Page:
The Red Sea under the Caliphal Dynasties, c. 639–1171
Source of Publication
Students of world history will be familiar with the Red Sea as a strategic communications corridor linking the Mediterranean to the Indian Ocean. This paper examines the Red Sea region between the seventh and twelfth centuries, when it was ruled by a succession of Islamic caliphal dynasties, namely, the Umayyads, ʿAbbāsids, and Fāṭimids. It first sets out a sketch of the political history of the Red Sea and its constituent hinterland polities, including particularly Egypt, Sudan, al‐Ḥijāz, and Yemen, drawing attention to episodes and processes in which the Red Sea was significant. A section on Africa and Arabia explores the Red Sea as a zone of economic and social interaction; another section deals with the historic shift of Indian Ocean trade from the ʿAbbāsid Persian Gulf to the Fāṭimid Red Sea. Finally, the impact of the Red Sea on its constituent hinterland polities and the wider sweep of Islamic history is considered.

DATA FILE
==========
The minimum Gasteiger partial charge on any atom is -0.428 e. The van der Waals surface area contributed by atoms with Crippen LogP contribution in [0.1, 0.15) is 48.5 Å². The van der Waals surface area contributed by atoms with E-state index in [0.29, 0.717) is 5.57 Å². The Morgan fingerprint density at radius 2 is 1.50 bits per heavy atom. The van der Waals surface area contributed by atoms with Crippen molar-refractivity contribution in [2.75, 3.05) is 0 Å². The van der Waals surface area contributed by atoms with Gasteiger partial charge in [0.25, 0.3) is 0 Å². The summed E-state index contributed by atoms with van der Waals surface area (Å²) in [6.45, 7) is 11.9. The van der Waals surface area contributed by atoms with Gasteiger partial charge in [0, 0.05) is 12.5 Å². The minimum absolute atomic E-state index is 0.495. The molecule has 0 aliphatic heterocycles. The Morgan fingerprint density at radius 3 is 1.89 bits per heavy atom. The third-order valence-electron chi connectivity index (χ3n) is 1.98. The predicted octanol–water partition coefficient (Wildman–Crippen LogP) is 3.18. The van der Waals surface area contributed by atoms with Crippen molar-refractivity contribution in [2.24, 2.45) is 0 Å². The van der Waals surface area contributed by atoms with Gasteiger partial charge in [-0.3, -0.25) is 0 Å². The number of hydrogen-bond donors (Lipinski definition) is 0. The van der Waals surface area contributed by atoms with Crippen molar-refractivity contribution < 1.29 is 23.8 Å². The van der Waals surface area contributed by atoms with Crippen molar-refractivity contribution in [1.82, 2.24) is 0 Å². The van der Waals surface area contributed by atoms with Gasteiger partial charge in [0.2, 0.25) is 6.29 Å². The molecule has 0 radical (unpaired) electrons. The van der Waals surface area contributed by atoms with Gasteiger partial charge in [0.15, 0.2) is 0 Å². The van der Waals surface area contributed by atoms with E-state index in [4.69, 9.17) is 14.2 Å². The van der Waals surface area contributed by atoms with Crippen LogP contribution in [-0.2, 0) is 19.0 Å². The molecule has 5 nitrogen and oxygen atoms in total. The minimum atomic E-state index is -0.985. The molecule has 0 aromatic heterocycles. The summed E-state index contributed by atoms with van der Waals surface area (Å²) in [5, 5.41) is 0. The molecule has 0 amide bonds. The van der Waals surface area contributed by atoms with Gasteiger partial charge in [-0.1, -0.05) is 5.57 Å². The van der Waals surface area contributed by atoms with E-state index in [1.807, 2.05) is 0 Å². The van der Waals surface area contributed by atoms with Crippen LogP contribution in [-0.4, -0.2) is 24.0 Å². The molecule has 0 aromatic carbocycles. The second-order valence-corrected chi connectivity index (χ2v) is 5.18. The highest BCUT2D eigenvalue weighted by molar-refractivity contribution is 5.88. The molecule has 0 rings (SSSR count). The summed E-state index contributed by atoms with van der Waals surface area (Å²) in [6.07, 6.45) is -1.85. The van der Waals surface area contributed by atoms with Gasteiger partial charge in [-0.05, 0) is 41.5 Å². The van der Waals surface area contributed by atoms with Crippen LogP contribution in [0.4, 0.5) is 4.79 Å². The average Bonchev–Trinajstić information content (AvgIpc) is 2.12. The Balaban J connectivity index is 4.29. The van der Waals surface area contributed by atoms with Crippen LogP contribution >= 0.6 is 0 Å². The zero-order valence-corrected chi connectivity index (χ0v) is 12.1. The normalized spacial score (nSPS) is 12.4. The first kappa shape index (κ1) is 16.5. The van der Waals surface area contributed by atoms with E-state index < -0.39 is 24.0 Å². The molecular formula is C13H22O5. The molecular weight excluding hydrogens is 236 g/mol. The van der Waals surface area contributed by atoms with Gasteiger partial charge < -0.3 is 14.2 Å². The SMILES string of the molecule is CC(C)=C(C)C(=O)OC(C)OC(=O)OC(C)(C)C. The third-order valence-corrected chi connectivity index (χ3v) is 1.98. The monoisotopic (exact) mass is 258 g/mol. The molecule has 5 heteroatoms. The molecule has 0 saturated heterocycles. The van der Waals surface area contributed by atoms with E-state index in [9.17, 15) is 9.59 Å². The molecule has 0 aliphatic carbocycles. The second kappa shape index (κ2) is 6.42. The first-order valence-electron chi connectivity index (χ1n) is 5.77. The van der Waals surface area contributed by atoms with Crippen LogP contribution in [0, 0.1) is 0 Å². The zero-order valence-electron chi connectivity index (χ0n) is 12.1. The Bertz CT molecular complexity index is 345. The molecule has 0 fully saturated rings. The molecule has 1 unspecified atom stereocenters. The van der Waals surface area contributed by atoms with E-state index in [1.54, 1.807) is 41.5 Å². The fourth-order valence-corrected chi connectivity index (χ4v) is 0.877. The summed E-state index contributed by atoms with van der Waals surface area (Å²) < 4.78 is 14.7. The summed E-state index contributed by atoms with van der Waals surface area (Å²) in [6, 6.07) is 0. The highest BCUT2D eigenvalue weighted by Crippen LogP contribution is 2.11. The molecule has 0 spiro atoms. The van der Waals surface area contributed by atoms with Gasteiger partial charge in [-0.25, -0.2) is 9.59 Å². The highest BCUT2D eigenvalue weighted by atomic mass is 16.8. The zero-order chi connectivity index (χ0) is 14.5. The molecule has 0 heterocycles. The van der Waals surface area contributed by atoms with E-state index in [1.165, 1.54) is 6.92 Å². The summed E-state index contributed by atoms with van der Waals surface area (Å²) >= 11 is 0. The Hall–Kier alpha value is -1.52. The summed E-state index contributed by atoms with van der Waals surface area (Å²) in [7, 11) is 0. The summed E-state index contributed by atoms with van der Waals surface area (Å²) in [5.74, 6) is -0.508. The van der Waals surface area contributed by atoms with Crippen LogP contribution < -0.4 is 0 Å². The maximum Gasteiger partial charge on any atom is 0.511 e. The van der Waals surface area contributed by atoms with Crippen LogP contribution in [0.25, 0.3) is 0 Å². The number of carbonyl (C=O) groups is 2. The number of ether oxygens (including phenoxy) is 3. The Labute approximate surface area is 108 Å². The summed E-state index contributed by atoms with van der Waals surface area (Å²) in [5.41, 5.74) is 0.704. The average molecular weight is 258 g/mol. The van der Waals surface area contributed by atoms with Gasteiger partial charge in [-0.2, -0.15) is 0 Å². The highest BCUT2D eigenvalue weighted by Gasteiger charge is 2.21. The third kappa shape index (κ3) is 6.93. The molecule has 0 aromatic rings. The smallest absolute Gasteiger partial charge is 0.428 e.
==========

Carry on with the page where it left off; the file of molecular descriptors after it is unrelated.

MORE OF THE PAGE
Arts and Humanities
Power, Timothy, "The Red Sea under the Caliphal Dynasties, c. 639–1171" (2018). All Works. 3551.
Indexed in Scopus